China’s Field of Dreams Attitude to Opening Markets Won’t Work

The quotas on western investment into Chinese financial markets are no longer the main limiting factor on inflows

By Mike Bird

If we open it, they will come. Or so the logic of the Chinese government goes, when it comes to Western investment in its financial markets. That dream is unlikely to become reality.

On Monday, the State Administration of Foreign Exchange, or SAFE, abandoned the ceiling on its two Qualified Foreign Institutional Investor programs, scrapping the total quota limit of $300 billion.

It’s easy to see why the news sounds like some major liberalization: the system of limiting foreign investment has been in place since 2002, when it was implemented with a $10 billion ceiling. That limit was gradually increased, reaching $300 billion earlier this year.

But actual investment quotas allocated through the system have long been well below the ceiling. At the end of 2018, shortly before the cap was last raised, SAFE handed out $101 billion in QFII quotas, two thirds of the $150 billion limit. At the end of August, investment quotas allocated to QFIIs totaled around $110 billion.

Shanghai, China’s financial hub and home to the Shanghai Stock Exchange. Photo: Wang Jianhua/Zuma Press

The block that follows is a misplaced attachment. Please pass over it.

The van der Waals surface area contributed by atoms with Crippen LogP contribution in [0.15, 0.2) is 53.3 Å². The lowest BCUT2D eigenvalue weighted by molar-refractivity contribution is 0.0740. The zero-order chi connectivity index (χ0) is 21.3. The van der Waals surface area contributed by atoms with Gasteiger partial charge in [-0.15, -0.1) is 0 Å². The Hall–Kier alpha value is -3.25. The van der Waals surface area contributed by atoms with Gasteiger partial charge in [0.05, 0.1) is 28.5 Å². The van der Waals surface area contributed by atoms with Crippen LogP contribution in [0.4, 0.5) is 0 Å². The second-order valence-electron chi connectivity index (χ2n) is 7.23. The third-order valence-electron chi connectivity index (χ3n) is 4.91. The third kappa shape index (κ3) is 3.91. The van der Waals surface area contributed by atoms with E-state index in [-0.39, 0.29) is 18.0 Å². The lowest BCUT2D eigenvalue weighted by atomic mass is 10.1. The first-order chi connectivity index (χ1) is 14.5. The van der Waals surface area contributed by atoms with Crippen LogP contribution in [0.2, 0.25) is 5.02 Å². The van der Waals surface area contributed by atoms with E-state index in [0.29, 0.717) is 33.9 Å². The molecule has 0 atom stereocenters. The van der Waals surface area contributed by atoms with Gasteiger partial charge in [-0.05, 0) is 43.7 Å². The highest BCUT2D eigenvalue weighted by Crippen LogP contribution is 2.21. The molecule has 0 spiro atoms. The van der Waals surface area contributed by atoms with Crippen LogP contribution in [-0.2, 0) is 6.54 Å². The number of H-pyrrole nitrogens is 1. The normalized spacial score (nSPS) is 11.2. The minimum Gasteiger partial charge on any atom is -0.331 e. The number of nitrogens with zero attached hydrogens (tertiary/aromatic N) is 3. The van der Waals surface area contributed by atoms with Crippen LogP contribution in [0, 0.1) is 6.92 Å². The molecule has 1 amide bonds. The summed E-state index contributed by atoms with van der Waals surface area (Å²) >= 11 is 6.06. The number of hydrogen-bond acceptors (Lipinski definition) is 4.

Since 2014, the Stock Connect system linking Hong Kong and mainland markets has become a popular way for foreign investors to buy Chinese assets, sapping some activity under QFII. But even then, offshore demand doesn’t exactly look rapacious: net inflows into the Shenzhen and Shanghai stock exchanges via the tool have amounted to around 156 billion yuan ($21.93 billion) so far in 2019. At the same point in 2018, the total ran to 222 billion yuan.

Chinese financial authorities might want to consider why investors overseas haven’t maxed out the previous limits. Skepticism about a volatile stock market that has risen by almost 20% in the last decade, and where sentiment-driven trading rules the roost, may be a bigger factor than Beijing’s arbitrary limits on inflows.

When it comes to outbound investment, Beijing’s view is less “Field of Dreams,” and more “Hotel California.” Western capital can check in any time it likes; Chinese capital will be lucky if it gets to leave. No equivalent announcement was made about the Qualified Domestic Institutional Investor program, which allows Chinese institutions to buy foreign assets. Rather than numerical quotas, funds cannot invest more than a certain percentage of their assets abroad.

Investments under QDII have risen, but slowly. At the end of August 2015, $89.9 billion was approved through the system. Four years later, it was $103.3 billion. The majority of such permissions to invest elsewhere are allocated to Hong Kong, meaning more exposure to China for the investors. Nearly two thirds of the sales of constituent companies of the Hang Seng Index are made in mainland China.

Liberalization means more than just dropping the floodgates: the quality of the investments on offer matter too. Without more fundamental changes to make Chinese assets more attractive—like improved corporate transparency and less administrative interference when markets behave in ways Beijing doesn’t like—it’s hard to see this latest move generating much more than attention.

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